At the weekend the London Olympics drew to a close, and we begin to concentrate on what legacy will be left for London. There are many types of legacy; sporting, social and reputation amongst others. I think it is fair to say that it isn’t the country which is synonymous with the Olympics, it is the city. And that is the work of branding, and is a real opportunity to – if done well – showcase the host city to a huge worldwide audience and bolster its reputational legacy.
The London Olympic Games have been a success. I think we can all agree that they have run smoothly, that the athletes have been the main attraction, and that London has been showcased to the world in all its sprawling cosmopolitan splendour. Yes there have been stumbling blocks along the way, and issues have arisen prior to and during the games that have challenged the organisers, and yet, from the moment the opening ceremony started, the games have captivated, and held spellbound, an enthralled audience.
There are lessons to learn from London, both the positive and the negative; things to ensure are done and pitfalls to avoid. London is the best asset that we in Glasgow have in terms of access to free advice. London is doing what we in Glasgow hope to do in the Commonwealth Games in 2014. We want to showcase our talent; in athletics and sports, but also in our open hospitality and our ability to organise and present the best games possible. But more than that, we want to make the games work for us in Glasgow, to embrace the opportunity of the investment in sports facilities and in the regeneration of huge swathes of the East end of the city. The Glasgow games need to work for the people of Glasgow too.
One thing the London Olympics have done well is to ensure a continuity of purpose and identity; best exemplified by the leadership of Sebastian Coe. In this aspect Glasgow has already hit a few stumbling blocks as key personnel have stood down and the team changed multiple times. Let us hope the current incarnation is its last and they unite around an ambitious project to display Glasgow as the modern, vibrant and diverse city we know it can be.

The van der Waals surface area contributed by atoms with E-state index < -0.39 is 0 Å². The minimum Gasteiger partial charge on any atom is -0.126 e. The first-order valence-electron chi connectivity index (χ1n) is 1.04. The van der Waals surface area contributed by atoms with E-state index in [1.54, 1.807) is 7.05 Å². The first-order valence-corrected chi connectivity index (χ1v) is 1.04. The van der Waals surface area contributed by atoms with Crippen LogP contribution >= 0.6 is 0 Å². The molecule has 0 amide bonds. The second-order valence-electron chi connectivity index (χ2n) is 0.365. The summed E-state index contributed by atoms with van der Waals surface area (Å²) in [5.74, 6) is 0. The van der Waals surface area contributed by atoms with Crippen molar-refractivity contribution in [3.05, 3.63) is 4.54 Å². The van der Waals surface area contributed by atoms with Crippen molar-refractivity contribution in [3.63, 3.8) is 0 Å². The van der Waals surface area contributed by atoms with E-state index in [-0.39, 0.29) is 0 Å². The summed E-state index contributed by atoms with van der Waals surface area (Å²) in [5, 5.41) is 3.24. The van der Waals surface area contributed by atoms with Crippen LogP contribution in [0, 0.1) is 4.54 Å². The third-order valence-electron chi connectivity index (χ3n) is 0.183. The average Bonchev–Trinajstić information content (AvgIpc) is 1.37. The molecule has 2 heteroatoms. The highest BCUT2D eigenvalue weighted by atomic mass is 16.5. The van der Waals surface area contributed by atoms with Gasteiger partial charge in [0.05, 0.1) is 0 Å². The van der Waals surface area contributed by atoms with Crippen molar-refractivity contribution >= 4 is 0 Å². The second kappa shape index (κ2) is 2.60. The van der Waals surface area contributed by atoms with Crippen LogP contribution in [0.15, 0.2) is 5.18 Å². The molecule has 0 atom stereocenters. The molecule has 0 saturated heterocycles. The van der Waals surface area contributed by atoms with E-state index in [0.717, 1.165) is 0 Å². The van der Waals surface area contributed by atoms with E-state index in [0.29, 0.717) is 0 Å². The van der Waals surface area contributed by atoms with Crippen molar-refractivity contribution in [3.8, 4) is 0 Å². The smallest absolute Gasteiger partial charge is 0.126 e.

“Transformative” is a word which is bandied about to describe the impact the Olympic Games have had on the London landscape, and Glasgow should aspire to receive similar accolades. The Commonwealth Games has given Glasgow unparalleled access to capital investment from the Scottish Government to invest in infrastructure in the shape of the East End Regeneration route and in the construction of the velodrome, the indoor arena, and the athletes village.
The East End of Glasgow has the shameful boast of being one of the most deprived areas in the whole of Europe; it wears the title ‘sick man of Glasgow’ like a crown of thorns. The Commonwealth Games shed a much needed spotlight on the levels of deprivation and neglect in some of the communities in the East End and on the unmanaged decline in conditions and health. This isn’t always welcomed by local communities anxious to shrug off this unhelpful caricature and they point to progress. However, statistics speak for themselves. In the Calton ward – where the majority of the Games events will take place – 20.5% of people are on ESA/IB. In addition to this the male life expectancy in the Glasgow East constituency is 68, 32% of adults smoke, and sporting participation is significantly lower than the national average. These seemingly random facts don’t exist exclusive of each other; they are indicators of deprivation.
Evidently we cannot burden the Commonwealth Games with the responsibility of changing mindsets, or with achieving what politicians have failed to do for generations; that is the work of time, education and investment, but they do have an important role to play. Just as the London Games have been inspirational, we too need to harness this enthusiasm and use it to encourage participation in sports and in access to sporting facilities. Communities right across Glasgow will enjoy and embrace the new facilities both before, and long after the Games have departed. The organisers of the games should make sure that in the next 2 years they look not just on the sporting legacy too though, but also on the social legacy of improved health and in the benefits of community participation.
Glasgow has an opportunity to shine. True, the Commonwealth games do not have the glamour and the investment and the sponsorship or worldwide audience, but perhaps that has its own merit and we can be more flexible and creative. With Independence potentially around the corner, this is an opportunity for Scotland display herself on the world stage, to showcase our diversity and talent, and to throw off the shackles of perception about Scotland. This is our moment to let the world know that this is Scotland, this is Glasgow, that we can compete on the highest of platforms and we are eager and willing to share our achievements with the world.
Shine a spotlight on Glasgow, we’ll be ready.